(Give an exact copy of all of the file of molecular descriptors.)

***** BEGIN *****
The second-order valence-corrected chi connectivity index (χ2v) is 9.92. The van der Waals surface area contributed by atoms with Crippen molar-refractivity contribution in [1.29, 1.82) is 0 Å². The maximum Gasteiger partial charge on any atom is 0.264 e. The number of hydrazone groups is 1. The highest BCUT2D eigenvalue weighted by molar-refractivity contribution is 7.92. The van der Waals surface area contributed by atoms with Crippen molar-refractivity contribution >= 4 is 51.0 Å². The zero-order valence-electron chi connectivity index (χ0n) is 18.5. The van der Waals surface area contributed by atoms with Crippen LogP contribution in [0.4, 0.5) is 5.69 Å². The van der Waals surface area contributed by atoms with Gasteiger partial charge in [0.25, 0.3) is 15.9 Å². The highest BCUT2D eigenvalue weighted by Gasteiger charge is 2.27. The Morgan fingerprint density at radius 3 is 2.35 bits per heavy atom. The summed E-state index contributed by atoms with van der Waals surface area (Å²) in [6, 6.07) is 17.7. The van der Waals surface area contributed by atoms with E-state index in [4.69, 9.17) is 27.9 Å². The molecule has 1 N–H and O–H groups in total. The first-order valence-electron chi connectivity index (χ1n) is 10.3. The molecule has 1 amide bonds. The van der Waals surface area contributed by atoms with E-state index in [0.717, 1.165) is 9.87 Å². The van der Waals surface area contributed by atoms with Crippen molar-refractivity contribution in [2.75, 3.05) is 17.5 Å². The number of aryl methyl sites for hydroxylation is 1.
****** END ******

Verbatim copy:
The second-order valence-corrected chi connectivity index (χ2v) is 9.92. The van der Waals surface area contributed by atoms with Crippen molar-refractivity contribution in [1.29, 1.82) is 0 Å². The maximum Gasteiger partial charge on any atom is 0.264 e. The number of hydrazone groups is 1. The highest BCUT2D eigenvalue weighted by molar-refractivity contribution is 7.92. The van der Waals surface area contributed by atoms with Crippen molar-refractivity contribution >= 4 is 51.0 Å². The zero-order valence-electron chi connectivity index (χ0n) is 18.5. The van der Waals surface area contributed by atoms with Crippen LogP contribution in [0.4, 0.5) is 5.69 Å². The van der Waals surface area contributed by atoms with Gasteiger partial charge in [0.25, 0.3) is 15.9 Å². The highest BCUT2D eigenvalue weighted by Gasteiger charge is 2.27. The Morgan fingerprint density at radius 3 is 2.35 bits per heavy atom. The summed E-state index contributed by atoms with van der Waals surface area (Å²) in [6, 6.07) is 17.7. The van der Waals surface area contributed by atoms with E-state index in [4.69, 9.17) is 27.9 Å². The molecule has 1 N–H and O–H groups in total. The first-order valence-electron chi connectivity index (χ1n) is 10.3. The molecule has 1 amide bonds. The van der Waals surface area contributed by atoms with E-state index in [0.717, 1.165) is 9.87 Å². The van der Waals surface area contributed by atoms with Crippen molar-refractivity contribution in [2.75, 3.05) is 17.5 Å². The number of aryl methyl sites for hydroxylation is 1.